The work of Bulfinch is the more notable because there was no model anywhere of precisely the kind of public building which he wished to build. No legislative hall existed such as indicated the general idea of republicanism. France was exchanging its kingly government for the rule of the people, but the theater at Versailles and the tennis-court satisfied the people’s representatives. Meanwhile, in England, the House of Commons was quite content with the magnificent Saint Stephen’s at Westminster. But Bulfinch was a big man, an individual man, who not only utilized the best he saw but who worked along lines of his own originality. And that he was not only original but successful is shown not only by the fact that one State after another copied his general model but by the fact that he personally was chosen to complete the design and the building of the capitol at Washington—the entire world knows with what supreme success.

The Boston State House is a distinctly American building, and everywhere within it there is a general air and atmosphere of courtesy towards strangers, and a readiness to show anything of interest, not only without the desire for tips but without the possibility of giving them. And not only has the American Bulfinch front been preserved, but also the original Bulfinch interiors.

Here, with its windows looking out over the Common, is the original Senate Chamber, with its fine barrel-roof ornamented with classic ornaments on the rectangular spaces of the ceiling. It is a small-galleried room with an air of quiet perfection.

The beautiful room in the very center of the old front is the original Hall of the Representatives. When built, this hall was large enough to hold only chairs without any desks, as there used to be so many members in proportion to the population of the State that the meetings were almost State meetings! It is a large room, made octagonal by four niched corners; these corners, now niches, having once held fireplaces where cordwood blazed cheerily for the very practical work of heating this great apartment. In addition to a large candelabrum hanging from the center of the ceiling, which was a candelabrum in fact, to be used for candles only, each member needed to have a candle at his own seat for use in the early darkness of winter afternoons, and each member was expected to buy his own candles for his own personal use; a state of affairs that would positively appall any public servant of today.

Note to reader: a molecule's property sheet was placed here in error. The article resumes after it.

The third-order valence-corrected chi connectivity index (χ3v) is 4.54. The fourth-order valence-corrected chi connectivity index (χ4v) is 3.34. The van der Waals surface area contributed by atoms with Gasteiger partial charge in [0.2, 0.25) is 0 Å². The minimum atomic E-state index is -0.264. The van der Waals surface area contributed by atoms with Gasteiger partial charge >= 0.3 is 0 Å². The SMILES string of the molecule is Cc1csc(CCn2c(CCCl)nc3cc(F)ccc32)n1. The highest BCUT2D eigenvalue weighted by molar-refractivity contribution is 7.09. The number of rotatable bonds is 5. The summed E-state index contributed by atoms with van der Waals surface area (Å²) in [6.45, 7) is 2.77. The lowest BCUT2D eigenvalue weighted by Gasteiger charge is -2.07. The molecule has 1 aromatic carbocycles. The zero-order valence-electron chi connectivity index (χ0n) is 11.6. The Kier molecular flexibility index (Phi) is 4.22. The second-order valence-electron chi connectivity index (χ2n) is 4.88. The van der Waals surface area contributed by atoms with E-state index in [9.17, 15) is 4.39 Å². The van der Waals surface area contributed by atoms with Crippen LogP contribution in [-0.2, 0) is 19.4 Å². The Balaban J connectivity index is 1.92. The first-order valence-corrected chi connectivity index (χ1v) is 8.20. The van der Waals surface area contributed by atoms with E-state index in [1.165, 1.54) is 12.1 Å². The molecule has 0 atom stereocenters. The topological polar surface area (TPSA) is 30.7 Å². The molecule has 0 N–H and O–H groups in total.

The walls are of white pine, cut and painted to represent even-set blocks of marble, and there are felicitous balustraded galleries for the use of the public. The ceiling is domed above this entire room, but the dome is a long distance beneath the gold dome that tops the building, and is not its inner surface, as one might at first suppose on looking up from this floor.